As a scholar of ancient and Middle Eastern history, culture, and religion, Fr. Mitch Pacwa examines the phenomenon of Sacred Scripture and the ramifications of the translation and interpretation of the scriptures out of their proper context.
Former Southern Baptist Rod Bennett used to believe that the Catholic Church was the result of the “Great Apostasy.” However, as he was lead to read the works of the earliest Christians, he realized that the Early Church actually resembled Catholic beliefs and traditions! Here he gives a deep look into the early church and the Great Apostasy (that wasn’t).
Former Lutheran scholar Dr. William Marshner explores the sources of information about the early church used by early Christian historians. How did early Christians learn and pass on the faith? (This talk was originally given in 2004 at the CHNetwork’s “Deep in History” conference)
Dr. Hahn discusses how his study of typology and the interconnectedness of the Old and New testaments pointed him, at every turn, toward the historic Catholic Church. He shows the place of tradition in Christian life and how scripture is fundamentally connected to liturgy. He concludes with a discussion of the sacramentality of marriage and the powerful daily liturgy we are called to in the domestic church.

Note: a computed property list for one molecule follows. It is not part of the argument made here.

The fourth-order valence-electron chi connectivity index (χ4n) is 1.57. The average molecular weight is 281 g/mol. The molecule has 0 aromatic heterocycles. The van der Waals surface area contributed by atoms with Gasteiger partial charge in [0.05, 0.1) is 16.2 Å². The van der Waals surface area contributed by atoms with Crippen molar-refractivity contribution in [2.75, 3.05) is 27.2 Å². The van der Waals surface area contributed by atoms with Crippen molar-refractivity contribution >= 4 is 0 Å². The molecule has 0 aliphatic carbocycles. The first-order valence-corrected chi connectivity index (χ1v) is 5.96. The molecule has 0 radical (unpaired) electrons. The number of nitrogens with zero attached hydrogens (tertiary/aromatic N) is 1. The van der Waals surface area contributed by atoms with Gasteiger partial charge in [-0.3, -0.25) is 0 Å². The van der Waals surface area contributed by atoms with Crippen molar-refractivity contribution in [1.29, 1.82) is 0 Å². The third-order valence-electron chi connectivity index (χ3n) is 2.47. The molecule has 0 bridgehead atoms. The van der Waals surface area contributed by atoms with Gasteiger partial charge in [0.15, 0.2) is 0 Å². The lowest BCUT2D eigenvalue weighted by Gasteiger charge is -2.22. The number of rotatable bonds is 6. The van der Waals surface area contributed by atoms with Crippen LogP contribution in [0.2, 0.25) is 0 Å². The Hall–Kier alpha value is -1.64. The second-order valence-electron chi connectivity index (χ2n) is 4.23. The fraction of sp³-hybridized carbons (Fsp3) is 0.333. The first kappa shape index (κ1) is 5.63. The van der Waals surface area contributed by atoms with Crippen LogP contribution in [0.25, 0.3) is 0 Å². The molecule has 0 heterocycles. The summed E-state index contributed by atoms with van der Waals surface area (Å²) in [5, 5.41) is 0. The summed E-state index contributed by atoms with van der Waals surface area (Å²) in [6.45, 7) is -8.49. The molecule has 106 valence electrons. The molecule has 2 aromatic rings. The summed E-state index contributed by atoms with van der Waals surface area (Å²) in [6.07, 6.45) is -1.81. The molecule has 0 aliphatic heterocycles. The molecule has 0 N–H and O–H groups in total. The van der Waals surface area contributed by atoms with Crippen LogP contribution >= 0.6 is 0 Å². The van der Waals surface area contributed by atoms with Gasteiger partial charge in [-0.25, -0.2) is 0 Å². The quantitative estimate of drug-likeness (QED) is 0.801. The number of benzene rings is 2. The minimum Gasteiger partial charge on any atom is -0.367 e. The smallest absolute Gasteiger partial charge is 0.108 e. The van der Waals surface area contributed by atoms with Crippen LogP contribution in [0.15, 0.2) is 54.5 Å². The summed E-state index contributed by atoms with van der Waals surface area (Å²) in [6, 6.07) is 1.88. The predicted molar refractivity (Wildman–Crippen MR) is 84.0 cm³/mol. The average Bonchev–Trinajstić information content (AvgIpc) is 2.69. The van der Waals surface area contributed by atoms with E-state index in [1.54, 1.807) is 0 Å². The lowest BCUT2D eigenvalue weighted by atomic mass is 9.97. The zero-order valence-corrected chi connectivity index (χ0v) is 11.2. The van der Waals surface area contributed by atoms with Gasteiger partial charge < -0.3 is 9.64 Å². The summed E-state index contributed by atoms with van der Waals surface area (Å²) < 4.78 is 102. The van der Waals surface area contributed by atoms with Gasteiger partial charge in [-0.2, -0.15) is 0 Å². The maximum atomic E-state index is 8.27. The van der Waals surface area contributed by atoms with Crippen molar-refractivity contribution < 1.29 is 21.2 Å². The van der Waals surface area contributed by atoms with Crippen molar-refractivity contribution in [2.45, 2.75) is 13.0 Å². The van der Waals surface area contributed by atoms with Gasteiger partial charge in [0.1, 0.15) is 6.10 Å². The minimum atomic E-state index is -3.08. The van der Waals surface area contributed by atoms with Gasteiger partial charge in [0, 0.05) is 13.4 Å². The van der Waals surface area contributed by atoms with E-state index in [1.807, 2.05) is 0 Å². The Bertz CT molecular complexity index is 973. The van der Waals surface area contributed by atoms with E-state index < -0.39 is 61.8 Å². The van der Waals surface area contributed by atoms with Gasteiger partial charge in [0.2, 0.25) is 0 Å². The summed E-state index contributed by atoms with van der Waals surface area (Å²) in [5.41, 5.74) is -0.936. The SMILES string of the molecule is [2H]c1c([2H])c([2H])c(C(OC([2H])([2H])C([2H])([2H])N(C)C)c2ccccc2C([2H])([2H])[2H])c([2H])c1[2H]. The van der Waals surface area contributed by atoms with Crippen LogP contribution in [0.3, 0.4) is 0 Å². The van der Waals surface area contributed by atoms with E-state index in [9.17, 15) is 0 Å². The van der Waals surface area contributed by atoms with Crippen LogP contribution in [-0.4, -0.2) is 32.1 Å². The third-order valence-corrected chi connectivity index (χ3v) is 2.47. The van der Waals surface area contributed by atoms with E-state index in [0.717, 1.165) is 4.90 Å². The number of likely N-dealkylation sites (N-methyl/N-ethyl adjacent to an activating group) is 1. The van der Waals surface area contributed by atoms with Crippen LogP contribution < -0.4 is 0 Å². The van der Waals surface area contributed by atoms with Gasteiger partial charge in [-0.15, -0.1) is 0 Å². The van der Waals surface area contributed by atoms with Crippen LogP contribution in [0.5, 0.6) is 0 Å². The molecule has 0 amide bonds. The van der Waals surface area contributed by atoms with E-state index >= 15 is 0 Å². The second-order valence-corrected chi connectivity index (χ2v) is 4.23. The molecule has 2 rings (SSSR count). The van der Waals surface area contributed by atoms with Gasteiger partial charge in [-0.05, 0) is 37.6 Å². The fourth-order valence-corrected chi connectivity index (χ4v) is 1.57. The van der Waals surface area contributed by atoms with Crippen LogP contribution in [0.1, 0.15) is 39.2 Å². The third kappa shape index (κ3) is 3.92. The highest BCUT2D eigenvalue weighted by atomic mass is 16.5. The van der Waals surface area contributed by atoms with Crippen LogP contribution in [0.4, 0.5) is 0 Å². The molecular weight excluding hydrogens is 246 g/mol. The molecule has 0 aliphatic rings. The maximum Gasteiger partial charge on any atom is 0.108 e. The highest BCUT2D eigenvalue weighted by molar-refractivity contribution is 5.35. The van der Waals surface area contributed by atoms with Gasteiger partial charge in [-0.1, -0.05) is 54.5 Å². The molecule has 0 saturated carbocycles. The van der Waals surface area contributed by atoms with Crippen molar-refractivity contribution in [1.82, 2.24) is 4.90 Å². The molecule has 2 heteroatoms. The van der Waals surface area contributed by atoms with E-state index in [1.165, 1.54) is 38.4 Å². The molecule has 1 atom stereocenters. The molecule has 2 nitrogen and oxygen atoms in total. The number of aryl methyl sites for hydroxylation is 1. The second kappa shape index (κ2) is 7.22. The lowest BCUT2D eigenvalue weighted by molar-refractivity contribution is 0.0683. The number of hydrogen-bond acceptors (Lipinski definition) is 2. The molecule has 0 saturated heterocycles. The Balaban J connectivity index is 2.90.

Fr. Ray Ryland, a convert from the Anglican Church, talks about the importance of continuity within Christianity and Christian history. He explores the concept of the Church as the Mystical Body of Christ. Additional Information: Discussion questions and study group on the CHNetwork forum. Download Study Guide Be sure to subscribe via Facebook, Twitter, or our email list so that you are […]
Recognizing that the Church was certainly in need of renewal at the end of the fifteenth century, we will examine the movements of authentic renewal that were rising to address the problems.
Are you a Christian living in continuity or discontinuity? Former Presbyterian pastor Dr. Kenneth Howell discusses the importance of and strategy for learning and living deep in the history of Christianity.
Joseph Pearce offers insight into the roots and context of the Catholic literary revival of the 19th and 20th century. He then surveys some of this period’s notable and remarkably numerous converts to the Catholic Church.
Historian Dr. Kenneth Howell describes how historical myths play a part in the perception of the Catholic Faith and gives insight into seeking truth throughout history. He explores first the “Galileo Affair” and then looks back at worship and Church government in early Christianity to demonstrate the fundamental importance not just of knowing historical data but being deep in the historical faith.